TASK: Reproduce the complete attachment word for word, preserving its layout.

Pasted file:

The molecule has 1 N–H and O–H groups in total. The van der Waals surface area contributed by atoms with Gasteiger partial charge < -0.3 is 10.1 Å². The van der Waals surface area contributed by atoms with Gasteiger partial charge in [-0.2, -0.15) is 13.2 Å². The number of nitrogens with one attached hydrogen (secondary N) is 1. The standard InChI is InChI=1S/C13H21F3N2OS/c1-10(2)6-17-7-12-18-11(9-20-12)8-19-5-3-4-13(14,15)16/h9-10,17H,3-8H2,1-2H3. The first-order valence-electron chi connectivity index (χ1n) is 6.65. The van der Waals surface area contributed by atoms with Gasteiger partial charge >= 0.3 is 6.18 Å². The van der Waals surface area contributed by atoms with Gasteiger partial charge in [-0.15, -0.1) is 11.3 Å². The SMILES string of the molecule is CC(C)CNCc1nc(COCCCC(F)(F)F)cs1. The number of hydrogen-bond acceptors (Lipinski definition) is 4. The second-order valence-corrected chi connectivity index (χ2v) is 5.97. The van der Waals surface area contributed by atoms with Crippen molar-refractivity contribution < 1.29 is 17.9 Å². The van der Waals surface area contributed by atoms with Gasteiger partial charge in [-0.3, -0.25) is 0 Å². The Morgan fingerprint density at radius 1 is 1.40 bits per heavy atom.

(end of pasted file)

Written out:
The molecule has 1 N–H and O–H groups in total. The van der Waals surface area contributed by atoms with Gasteiger partial charge < -0.3 is 10.1 Å². The van der Waals surface area contributed by atoms with Gasteiger partial charge in [-0.2, -0.15) is 13.2 Å². The number of nitrogens with one attached hydrogen (secondary N) is 1. The standard InChI is InChI=1S/C13H21F3N2OS/c1-10(2)6-17-7-12-18-11(9-20-12)8-19-5-3-4-13(14,15)16/h9-10,17H,3-8H2,1-2H3. The first-order valence-electron chi connectivity index (χ1n) is 6.65. The van der Waals surface area contributed by atoms with Gasteiger partial charge >= 0.3 is 6.18 Å². The van der Waals surface area contributed by atoms with Gasteiger partial charge in [-0.15, -0.1) is 11.3 Å². The SMILES string of the molecule is CC(C)CNCc1nc(COCCCC(F)(F)F)cs1. The number of hydrogen-bond acceptors (Lipinski definition) is 4. The second-order valence-corrected chi connectivity index (χ2v) is 5.97. The van der Waals surface area contributed by atoms with Crippen molar-refractivity contribution < 1.29 is 17.9 Å². The van der Waals surface area contributed by atoms with Gasteiger partial charge in [-0.3, -0.25) is 0 Å². The Morgan fingerprint density at radius 1 is 1.40 bits per heavy atom.